Caroline O’Connor: The Showgirl Within review at Garrick Theatre London
A classy West End cabaret season that has already included brief appearances by Frances Ruffelle, Lynda Carter and Jason Robert Brown now climaxes with a full week season for Caroline O’Connor, who presents not so much a cabaret as a fully-staged concert autobiography.
Oldham-born, but brought up in Australia, whose accent she still wears lightly, she has come a long way from second understudy to Emma Thompson in Me and My Girl to an Olivier nominated role in the West End (she lost to Judi Dench), starring runs as Velma Kelly in Chicago both in Australia and on Broadway and appearances with ENO and most recently as part of the BBC Prom in honour of Stephen Sondheim.
On that last occasion in July, she sang Broadway Baby, and reprising it here, it fits her like a glove – it’s as if a career as a performer was always her destiny. She has paid her dues along the way – hers is the classic story of a gypsy turned leading lady that has also informed the careers of Liza Minnelli (whose former, slender self she resembles, and whose voice she frequently channels) and Chita Rivera (whose fluid dance movements she expertly conjures).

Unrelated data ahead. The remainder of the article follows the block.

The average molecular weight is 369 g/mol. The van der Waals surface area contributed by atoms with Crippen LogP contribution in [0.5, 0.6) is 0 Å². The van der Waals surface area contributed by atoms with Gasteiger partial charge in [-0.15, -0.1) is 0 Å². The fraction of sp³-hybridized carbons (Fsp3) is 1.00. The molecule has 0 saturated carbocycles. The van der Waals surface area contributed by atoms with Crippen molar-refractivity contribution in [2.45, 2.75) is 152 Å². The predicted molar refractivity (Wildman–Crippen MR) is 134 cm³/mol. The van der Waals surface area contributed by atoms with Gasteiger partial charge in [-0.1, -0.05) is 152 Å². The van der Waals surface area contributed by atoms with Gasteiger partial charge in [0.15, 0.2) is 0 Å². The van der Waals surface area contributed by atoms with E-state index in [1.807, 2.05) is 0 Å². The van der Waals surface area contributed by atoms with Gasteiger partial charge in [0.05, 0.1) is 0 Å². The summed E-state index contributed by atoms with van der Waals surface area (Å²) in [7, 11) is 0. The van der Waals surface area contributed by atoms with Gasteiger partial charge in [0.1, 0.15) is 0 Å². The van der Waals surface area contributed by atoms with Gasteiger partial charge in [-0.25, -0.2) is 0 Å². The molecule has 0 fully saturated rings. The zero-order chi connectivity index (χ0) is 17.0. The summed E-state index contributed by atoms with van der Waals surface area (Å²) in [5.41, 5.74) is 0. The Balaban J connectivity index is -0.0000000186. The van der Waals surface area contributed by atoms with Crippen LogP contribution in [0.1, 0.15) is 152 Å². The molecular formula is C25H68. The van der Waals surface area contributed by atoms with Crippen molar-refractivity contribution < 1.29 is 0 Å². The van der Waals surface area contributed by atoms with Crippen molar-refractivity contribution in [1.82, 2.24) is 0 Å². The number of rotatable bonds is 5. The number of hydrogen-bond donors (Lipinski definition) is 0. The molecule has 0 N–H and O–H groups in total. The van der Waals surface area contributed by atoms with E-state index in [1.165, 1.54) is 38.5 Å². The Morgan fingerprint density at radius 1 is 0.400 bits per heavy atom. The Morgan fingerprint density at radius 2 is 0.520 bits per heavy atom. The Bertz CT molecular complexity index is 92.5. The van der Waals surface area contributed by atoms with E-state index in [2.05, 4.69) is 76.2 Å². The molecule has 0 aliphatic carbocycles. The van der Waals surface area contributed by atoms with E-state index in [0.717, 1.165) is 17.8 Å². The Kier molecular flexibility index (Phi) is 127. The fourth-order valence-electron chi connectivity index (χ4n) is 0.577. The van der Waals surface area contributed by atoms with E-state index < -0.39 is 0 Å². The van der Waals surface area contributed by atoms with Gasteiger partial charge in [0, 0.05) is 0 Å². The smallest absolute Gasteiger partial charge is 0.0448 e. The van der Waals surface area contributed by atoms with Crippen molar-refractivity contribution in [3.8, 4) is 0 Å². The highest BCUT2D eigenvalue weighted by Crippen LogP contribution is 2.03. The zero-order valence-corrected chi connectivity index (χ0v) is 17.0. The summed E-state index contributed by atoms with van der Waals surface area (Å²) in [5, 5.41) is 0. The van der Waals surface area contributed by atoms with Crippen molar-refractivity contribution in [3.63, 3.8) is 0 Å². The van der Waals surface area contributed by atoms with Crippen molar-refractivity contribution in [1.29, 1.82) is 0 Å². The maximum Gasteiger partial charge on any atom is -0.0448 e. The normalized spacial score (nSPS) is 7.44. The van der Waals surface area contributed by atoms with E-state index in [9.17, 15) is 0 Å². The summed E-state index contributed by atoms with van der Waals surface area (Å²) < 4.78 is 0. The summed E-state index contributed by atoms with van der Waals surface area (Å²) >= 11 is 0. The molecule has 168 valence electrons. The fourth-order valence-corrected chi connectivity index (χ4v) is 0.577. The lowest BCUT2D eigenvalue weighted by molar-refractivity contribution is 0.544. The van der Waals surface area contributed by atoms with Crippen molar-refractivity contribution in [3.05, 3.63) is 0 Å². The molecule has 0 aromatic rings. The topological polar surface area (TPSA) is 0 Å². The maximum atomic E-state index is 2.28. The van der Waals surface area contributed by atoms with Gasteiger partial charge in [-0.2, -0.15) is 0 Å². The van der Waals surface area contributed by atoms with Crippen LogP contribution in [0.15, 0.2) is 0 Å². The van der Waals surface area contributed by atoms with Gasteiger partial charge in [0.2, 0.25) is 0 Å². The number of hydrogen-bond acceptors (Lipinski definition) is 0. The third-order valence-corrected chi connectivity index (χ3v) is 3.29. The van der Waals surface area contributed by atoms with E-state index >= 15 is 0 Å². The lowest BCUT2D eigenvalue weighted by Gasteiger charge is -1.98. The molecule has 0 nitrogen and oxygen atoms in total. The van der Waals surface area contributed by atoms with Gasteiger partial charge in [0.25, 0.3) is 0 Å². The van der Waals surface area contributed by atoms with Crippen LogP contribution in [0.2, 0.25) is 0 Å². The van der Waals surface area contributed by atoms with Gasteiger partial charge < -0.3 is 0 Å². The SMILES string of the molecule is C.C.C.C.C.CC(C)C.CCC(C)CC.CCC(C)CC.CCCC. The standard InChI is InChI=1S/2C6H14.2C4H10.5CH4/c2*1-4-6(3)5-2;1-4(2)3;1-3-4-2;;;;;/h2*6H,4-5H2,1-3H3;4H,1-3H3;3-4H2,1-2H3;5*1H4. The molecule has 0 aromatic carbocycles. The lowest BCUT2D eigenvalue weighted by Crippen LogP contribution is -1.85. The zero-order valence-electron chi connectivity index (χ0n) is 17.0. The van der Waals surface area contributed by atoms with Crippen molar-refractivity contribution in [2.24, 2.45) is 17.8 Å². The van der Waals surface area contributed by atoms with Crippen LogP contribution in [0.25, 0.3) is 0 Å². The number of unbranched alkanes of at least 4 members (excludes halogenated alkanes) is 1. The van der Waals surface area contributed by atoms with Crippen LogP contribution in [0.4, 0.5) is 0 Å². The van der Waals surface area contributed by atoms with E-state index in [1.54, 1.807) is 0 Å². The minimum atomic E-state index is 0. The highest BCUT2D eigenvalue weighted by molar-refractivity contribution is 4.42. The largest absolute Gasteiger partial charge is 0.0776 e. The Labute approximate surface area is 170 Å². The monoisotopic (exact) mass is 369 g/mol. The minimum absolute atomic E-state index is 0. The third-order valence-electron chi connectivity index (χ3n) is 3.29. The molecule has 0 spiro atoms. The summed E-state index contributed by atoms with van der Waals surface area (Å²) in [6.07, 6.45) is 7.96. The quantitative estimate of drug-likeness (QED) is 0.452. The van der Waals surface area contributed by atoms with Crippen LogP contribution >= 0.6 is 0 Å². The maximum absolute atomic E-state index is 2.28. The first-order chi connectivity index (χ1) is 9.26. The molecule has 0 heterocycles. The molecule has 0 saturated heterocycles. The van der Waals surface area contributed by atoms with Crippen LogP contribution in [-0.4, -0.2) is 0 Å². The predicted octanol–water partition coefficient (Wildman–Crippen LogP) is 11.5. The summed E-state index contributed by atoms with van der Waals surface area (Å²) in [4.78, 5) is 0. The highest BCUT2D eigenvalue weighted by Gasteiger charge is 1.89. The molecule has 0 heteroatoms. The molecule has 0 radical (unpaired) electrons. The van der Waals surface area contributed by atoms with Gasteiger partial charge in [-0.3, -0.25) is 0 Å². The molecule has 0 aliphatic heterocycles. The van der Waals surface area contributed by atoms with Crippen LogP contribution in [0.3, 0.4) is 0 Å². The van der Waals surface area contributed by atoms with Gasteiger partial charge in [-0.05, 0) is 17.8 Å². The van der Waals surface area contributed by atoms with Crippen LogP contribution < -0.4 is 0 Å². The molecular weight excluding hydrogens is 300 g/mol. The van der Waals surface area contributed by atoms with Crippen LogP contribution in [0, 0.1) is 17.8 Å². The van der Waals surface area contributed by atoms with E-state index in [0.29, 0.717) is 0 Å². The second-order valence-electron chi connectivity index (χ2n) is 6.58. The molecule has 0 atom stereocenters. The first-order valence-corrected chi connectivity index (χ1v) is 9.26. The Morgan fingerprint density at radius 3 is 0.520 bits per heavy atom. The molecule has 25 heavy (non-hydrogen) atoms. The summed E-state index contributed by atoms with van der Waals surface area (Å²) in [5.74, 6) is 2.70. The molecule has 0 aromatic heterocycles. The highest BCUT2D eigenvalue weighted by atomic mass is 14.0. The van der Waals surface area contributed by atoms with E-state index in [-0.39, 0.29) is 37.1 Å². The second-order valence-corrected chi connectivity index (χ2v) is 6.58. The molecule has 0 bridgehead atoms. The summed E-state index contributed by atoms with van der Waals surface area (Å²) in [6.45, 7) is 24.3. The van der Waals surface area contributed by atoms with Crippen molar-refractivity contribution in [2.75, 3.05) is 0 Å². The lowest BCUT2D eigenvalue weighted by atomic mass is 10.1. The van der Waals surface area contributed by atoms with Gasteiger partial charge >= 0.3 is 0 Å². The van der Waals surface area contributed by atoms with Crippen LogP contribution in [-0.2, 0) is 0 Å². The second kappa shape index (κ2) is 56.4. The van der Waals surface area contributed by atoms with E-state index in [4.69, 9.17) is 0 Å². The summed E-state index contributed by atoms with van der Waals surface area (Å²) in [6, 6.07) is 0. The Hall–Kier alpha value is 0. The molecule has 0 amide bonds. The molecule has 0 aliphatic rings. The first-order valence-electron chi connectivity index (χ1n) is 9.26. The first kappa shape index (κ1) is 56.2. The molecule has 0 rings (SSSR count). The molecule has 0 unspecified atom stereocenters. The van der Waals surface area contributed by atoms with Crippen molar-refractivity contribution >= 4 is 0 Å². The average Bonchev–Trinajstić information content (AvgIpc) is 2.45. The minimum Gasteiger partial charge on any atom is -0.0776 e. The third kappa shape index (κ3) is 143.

There’s something quirky and individual about her, too, that puts one in mind of Betty Boop. She’s also particularly adept at impersonation, with intentional homages to Ethel Merman (whom she played in the Cole Porter biopic De-lovely), Piaf and Judy Garland.
She is joined by an ace seven-piece band, under musical director Daniel Edmonds, that also includes her husband Barrie Shaw – she also has a dance troupe of two boys and two girls who are half her age, with whom she not only keeps up with, but leads from the front in Andrew Wright’s Fosse-inflected choreography.
Garrick Theatre, London, September 27-October 3
- Russell Labey
- Musical director
- Daniel Edmonds
- Neil Eckersley, Paul Spicer, Speckulation Entertainment, Stuart Piper, Jon Bath, Cole Kitchenn
- Caroline O’Connor
- Running time
- 1hrs 45mins
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